Saturday, October 03, 2015

Alaska State Troopers down to 1 chopper, can only afford to operate it for 9 more months

ANCHORAGE –  Alaska State Troopers own two search and rescue helicopters, Anchorage-based Helo 3 and Fairbanks-based Helo 2, which has been grounded indefinitely due to budget cuts. If changes aren’t made during the upcoming regular legislative session, they might not have a chopper at all.

Helo 2 has been out of commission since July, and troopers use Helo 3 in Anchorage for several missions every week, but right now, they can only afford to keep it in use through June of 2016.

Alpine Air Alaska helicopters are used for tourism about 40 percent of the time. But this past weekend, their mission was a more serious one, searching for a missing Anchorage man who disappeared.

KTVA got mixed signals about why the trooper’s helicopter didn’t fly.

“Somebody donated the money for that helicopter to be out here, the state troopers are not releasing their helicopter because of budget constraints,” the lead organizer for the Auxiliary Search Team said Sunday.

But Thursday, troopers told us they couldn’t launch the chopper because of bad weather conditions in Anchorage.

Keith Essex with Alpine Air said the weather wasn’t as bad in Girdwood, so a family friend of the missing man paid them to search, and they also donated some search time.

“Weather was actually much lower in Anchorage than it was here, which is not that common,” he said

Now that the chopper in Fairbanks is grounded, there have been other times when weather is fine but troopers have had to contract with outside companies for search and rescue missions because they’re down to one helicopter.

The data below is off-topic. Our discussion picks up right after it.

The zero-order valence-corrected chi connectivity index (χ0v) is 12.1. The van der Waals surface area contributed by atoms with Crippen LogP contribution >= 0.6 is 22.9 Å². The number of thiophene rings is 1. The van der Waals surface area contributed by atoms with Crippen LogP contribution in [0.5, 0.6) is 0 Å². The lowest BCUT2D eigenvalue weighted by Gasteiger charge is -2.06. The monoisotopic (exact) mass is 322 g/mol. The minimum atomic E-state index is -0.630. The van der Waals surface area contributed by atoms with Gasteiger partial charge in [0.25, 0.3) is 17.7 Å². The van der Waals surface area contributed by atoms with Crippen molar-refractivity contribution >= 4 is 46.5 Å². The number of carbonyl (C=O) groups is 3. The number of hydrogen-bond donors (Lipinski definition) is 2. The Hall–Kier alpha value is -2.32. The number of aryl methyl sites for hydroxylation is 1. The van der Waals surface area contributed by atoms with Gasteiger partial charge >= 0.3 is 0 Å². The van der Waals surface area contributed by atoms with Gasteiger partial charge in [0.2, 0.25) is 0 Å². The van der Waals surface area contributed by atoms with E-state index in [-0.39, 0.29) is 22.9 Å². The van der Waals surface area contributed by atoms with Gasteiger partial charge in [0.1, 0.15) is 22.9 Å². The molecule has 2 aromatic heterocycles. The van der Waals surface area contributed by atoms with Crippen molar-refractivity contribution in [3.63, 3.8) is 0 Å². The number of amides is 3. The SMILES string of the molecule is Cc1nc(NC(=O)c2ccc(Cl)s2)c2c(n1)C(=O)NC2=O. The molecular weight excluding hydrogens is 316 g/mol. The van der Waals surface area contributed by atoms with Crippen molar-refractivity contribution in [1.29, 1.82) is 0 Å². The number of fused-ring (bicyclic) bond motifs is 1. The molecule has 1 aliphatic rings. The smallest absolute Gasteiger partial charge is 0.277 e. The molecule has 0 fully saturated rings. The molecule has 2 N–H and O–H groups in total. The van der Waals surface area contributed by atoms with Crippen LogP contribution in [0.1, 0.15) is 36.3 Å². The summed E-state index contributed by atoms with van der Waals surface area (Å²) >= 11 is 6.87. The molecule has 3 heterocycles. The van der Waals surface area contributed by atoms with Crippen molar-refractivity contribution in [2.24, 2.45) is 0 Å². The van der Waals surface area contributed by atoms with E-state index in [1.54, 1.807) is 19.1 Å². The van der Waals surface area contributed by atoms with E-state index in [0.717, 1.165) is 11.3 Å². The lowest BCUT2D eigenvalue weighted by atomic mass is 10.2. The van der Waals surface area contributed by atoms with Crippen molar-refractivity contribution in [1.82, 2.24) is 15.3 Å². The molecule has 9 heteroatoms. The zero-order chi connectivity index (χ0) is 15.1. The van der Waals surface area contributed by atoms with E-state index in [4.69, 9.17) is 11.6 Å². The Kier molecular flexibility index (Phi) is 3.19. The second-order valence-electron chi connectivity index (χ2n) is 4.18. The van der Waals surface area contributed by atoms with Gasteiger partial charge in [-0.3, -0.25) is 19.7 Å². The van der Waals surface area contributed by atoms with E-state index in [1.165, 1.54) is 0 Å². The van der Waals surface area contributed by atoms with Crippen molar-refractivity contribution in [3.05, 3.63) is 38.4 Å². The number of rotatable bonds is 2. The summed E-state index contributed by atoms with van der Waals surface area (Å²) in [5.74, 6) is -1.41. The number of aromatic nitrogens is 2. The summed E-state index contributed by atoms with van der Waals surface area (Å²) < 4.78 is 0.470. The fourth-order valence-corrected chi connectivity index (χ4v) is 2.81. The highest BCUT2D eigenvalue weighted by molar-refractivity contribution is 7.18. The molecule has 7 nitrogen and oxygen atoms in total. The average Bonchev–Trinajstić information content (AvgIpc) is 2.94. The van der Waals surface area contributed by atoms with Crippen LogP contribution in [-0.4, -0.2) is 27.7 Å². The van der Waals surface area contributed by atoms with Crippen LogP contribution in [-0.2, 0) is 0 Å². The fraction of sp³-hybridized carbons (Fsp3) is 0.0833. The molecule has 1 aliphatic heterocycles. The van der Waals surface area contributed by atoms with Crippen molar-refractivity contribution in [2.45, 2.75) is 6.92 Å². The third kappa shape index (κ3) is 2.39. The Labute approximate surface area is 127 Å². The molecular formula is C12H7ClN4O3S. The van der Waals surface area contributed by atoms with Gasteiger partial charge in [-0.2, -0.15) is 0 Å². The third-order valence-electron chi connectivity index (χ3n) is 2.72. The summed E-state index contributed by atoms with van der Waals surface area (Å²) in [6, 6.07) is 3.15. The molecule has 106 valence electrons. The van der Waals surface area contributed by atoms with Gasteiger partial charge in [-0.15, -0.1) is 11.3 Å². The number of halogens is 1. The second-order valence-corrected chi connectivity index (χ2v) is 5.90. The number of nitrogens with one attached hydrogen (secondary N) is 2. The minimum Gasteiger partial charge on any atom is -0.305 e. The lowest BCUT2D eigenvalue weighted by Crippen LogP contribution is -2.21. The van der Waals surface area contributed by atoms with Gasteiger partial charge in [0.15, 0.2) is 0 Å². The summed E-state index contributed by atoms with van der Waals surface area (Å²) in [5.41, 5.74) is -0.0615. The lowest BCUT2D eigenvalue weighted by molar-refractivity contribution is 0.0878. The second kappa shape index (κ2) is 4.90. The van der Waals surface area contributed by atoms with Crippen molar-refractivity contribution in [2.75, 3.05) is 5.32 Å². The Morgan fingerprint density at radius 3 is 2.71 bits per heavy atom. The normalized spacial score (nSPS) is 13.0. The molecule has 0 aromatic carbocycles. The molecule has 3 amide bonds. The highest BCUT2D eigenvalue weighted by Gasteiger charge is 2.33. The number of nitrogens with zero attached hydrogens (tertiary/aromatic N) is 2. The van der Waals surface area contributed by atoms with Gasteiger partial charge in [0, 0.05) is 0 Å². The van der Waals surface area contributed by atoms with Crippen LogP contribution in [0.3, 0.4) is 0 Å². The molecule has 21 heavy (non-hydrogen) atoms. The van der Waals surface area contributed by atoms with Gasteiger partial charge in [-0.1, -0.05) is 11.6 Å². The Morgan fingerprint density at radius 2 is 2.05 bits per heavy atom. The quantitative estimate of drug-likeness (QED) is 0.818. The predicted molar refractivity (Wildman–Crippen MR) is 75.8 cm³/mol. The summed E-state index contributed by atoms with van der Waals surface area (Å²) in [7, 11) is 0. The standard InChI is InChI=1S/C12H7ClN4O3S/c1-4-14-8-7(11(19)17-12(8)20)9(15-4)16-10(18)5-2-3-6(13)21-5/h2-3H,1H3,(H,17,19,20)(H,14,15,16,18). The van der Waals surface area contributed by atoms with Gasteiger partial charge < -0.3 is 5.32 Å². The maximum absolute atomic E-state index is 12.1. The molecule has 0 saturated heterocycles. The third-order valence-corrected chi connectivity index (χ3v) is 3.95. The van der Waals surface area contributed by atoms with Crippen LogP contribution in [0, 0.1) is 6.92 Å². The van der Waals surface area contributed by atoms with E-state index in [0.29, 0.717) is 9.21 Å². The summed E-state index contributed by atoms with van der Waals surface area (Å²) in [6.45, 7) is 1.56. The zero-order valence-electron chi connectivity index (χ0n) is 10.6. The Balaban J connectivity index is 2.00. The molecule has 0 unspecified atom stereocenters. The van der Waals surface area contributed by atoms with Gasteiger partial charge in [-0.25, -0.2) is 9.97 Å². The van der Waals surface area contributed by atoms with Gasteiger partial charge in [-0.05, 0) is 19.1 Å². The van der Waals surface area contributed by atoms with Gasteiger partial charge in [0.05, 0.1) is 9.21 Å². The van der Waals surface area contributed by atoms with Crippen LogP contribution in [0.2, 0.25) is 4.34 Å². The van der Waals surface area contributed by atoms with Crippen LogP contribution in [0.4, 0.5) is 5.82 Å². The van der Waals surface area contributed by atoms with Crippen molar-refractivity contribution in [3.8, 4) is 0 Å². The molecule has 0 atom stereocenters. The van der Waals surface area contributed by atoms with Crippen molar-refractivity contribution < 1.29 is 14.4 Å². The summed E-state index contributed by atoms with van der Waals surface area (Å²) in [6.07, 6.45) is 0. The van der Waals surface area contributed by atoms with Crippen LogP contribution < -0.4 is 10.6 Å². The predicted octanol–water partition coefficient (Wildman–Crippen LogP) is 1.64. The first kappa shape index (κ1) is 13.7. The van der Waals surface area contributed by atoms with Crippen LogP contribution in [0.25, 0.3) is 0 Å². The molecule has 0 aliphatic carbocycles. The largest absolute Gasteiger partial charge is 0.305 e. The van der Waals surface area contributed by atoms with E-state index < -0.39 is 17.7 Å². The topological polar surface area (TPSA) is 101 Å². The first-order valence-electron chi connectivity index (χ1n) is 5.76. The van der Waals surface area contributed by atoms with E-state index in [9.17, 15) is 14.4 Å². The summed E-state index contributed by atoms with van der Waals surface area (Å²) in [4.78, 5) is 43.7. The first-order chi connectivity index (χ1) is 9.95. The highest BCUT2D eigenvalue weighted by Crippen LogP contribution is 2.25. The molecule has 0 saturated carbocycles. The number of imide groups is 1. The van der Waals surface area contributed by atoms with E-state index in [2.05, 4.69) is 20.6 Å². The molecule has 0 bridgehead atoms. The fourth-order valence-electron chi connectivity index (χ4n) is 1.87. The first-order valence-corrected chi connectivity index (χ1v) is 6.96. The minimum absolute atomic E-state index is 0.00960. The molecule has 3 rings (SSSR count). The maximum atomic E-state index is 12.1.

“Overall it’s about $250,000 per year for a helicopter to operate in Fairbanks,” said Alaska Wildlife Trooper Maj. Bernard Chastain.

Lt. Steven Adams is the Search and Rescue coordinator for the AST.

“There’s been times where we cannot effect the search and rescue with our own resources, and we’ve had to ask for assistance or a charter aircraft, but we don’t turn down search and rescue,” Adams said.

Troopers say they’ll make sure someone comes to help, but it may cost more money, and worse, more time. And if they don’t get more funds soon, they won’t have a helicopter in commission at all, and more calls for search and rescues will involve contracting companies like Alpine Air.

“Usually, like in the heat of something, it’s usually pretty tense and you’re usually focused on what you’re doing too,” Essex said. “You’re focused on not getting caught up in the whirlwind of what’s happening around you, concentrating on operating the helicopter and not getting involved with the emotion of what’s going on.”

He says their aircraft is similar to the ones troopers use, but the people operating them, while they’re willing to go, just don’t have the same emergency training and experience,

“If they do need our help more often, we’re here to help,” he added.

In just the last two years, the trooper choppers have been involved in the rescue and recovery of more than 1,500 people.

Now it’s up to legislators to decide where it fits into the budget.

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